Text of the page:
19th staging Saturday: Ore to Shore Mountain Bike Epic draws thousands for multiple events

Brian Matter, winner of the 2017 Ore to Shore 48-mile Hard Rock race, crosses the finish line last August. (Journal file photo)

MARQUETTE — One of the Midwest’s premier mountain bike races takes place on Saturday right here in Marquette County.

The 19th annual Ore to Shore Mountain Bike Epic will again draw thousands of cyclists from around the world.

Sunny skies and temperatures in the 80s are in the forecast as more than 2,000 riders will compete in the 48-mile Hard Rock, 28-mile Soft Rock and 10-mile Shore Rock races.

Race director Scott Tuma, who’s been directing the race for all 19 of its years, said the number of registrants is up from last year due to the local economic boom and more people getting out and riding.

“This promises to be a big year,” he said. “I think there’s a few things going on. Gas prices holding, the economy being hot, more people are mountain biking and this race is in its 19th year, so it’s on people’s calendars.”

The Hard Rock is touted as the Midwest’s largest mass-start, point-to-point race, stretching from downtown Negaunee to a finish at Lakeview Arena in Marquette.

Tuma said the course looks good after marking and inspecting the trails this week.

“It’s in really good shape,” he said. “There’s been enough rain to where it’s tamped down well enough. It’s firm but not so much that there’s standing water out there. It’s going to roll really nice.”

Last year’s Hard Rock champion Brian Matter of Prescott, Arizona, looks for his fifth Ore to Shore victory. Matter also won in 2004, 2005, 2009 and 2011. Kyia Anderson of St. Cloud, Minnesota, took the women’s title last year, coming across the line 54th overall.

Joining Matter are the return of all top-10 finishers from last year.

Tuma said top riders and casual riders return each year because of the race’s unique point-to-point format. This set-up wouldn’t be possible without the help of the community, though.

“The reason it’s such a premier race is that it has to do with the community and landowners,” he said. “It’s a very rare thing in this world to be able to start one place and end in another. We have 35 landowners that are all gracious enough to let us go through.”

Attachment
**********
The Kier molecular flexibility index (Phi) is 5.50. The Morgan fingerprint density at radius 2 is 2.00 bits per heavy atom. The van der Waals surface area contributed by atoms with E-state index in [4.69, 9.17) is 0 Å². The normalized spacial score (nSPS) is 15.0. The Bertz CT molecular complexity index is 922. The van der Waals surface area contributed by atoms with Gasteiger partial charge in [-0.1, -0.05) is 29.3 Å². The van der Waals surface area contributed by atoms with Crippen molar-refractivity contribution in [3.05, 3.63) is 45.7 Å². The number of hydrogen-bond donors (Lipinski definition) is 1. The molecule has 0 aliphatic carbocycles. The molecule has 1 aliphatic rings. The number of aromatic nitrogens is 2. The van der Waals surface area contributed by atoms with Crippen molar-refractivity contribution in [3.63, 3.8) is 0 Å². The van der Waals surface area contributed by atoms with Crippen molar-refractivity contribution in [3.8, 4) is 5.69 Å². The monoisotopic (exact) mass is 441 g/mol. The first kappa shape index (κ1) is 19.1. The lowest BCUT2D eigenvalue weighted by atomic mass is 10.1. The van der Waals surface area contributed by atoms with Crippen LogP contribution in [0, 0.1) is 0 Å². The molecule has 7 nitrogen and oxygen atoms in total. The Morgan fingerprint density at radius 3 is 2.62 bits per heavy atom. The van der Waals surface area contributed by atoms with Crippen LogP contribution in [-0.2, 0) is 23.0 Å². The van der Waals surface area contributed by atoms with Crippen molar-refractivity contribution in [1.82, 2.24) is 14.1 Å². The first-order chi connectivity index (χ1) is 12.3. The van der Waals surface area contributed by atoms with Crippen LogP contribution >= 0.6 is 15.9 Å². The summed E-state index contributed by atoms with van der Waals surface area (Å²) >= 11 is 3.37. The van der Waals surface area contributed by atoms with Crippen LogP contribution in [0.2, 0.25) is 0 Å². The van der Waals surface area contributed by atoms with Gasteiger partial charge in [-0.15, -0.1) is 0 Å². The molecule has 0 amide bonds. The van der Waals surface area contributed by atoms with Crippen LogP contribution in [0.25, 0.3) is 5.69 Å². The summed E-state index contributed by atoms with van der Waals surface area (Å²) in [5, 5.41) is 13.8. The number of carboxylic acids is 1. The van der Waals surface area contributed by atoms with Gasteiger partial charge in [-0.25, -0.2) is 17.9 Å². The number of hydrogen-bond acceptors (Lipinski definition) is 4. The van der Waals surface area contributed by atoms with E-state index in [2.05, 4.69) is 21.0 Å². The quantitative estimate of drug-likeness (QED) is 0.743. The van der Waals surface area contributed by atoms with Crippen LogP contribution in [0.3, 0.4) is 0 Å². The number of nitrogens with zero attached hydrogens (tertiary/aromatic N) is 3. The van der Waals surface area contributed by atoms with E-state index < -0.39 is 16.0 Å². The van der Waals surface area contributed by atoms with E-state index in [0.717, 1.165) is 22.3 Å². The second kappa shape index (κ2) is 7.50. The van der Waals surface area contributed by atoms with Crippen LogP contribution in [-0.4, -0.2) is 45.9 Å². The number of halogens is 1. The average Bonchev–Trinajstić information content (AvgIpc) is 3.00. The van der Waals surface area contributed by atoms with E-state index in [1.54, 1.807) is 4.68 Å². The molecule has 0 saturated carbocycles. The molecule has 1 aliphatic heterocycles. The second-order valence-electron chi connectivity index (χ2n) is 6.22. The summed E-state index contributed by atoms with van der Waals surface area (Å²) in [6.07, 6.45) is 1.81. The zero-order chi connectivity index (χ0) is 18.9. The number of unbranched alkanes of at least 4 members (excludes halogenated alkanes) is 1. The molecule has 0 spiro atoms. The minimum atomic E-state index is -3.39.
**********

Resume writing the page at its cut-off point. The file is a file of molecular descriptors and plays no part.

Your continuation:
Not only does the point-to-point format draw riders in, but there’s also different challenges for every rider on the trail.

“We can put together a course that gives a little bit to everybody,” Tuma said. “Some of it is a little more technical, some of it rolls really fast. So it plays to the pros, and it plays to the people who just like to ride and work hard at it and it’s fun to do.”

For those who may think the 48-miler is above their ability, the 28-mile Soft Rock or 10-mile Shore Rock are good alternatives.

“The 28-mile is designed to roll,” Tuma said. “It’s a fast race and it’s one you can do if your training hasn’t been as much as you wanted, or for an adult or kid when it’s time to move up. You can get out and do this race because you’ve done the four-mile or you’ve done the 10-mile. That’s what it’s designed for. It’s a nice course that goes through the woods.”

Garrett Jenema of Traverse City took the overall crown in the 28-mile race last year while Nick Frank of Grand Rapids won the men’s 10-mile.

Shorter races geared for kids will also take place, including the four-mile Junior Rock, one-mile Little Rock and half-mile Littlest Rock.

Tuma said the kids events are his favorite because it brings a family-friendly feel to the event.

“Those are actually my favorite because the families come out,” he said. “Mom or dad have ridden a race during the day, and we purposely plan the kids races in the afternoon so mom or dad can finish the race, get their kids ready to go and then the kids can roll and they have fun. It’s a family event and that’s what the whole purpose is.”

The event also brings a large economic boost to Marquette County. While there’s no official numbers, the more than 2,000 registrants and their families and friends are likely to give local businesses a weekend spike.

“We all work at it together,” Tuma said. “We get so much support from the community and we like the fact that it brings people to town. The stores, gas stations, restaurants and hotels are all busy. It’s all good and that’s what it’s all about. In turn, these businesses reciprocate. They support the race so it all works together.

“The racers will tell you they don’t ever see community support for a race like this. That’s what makes it fun. Everyone is out there working at it and making it good.”

The 2018 Ore to Shore Mountain Bike Epic kicks off at 8 a.m. Saturday with the start of the 10-mile Shore Rock at Lakeview Arena in Marquette. That will be followed at 9 a.m. by the 28-mile Soft Rock kicking off from Lakeview Elementary School in Negaunee. The 48-mile Hard Rock starts at 10 a.m. in downtown Negaunee at the Silver and Iron streets intersection.

Kids events take place in the afternoon, with the four-mile Junior Rock at 4 p.m., half-mile Littlest Rock at 5 p.m. and one-mile Little Rock at 5:15 p.m., each starting at Lakeview Arena in Marquette.

For spectators wanting to view the starts of the 48- or 28-mile races, park legally in city lots or on the streets in downtown Negaunee for the Hard Rock or at Lakeview Elementary School or nearby streets for the Soft Rock.

For spectators wanting to view the finish in Marquette, people are asked to park in the east parking lot of the Berry Events Center as there will be very limited parking at Lakeview Arena.

Email Ryan Spitza at sports@miningjournal.net.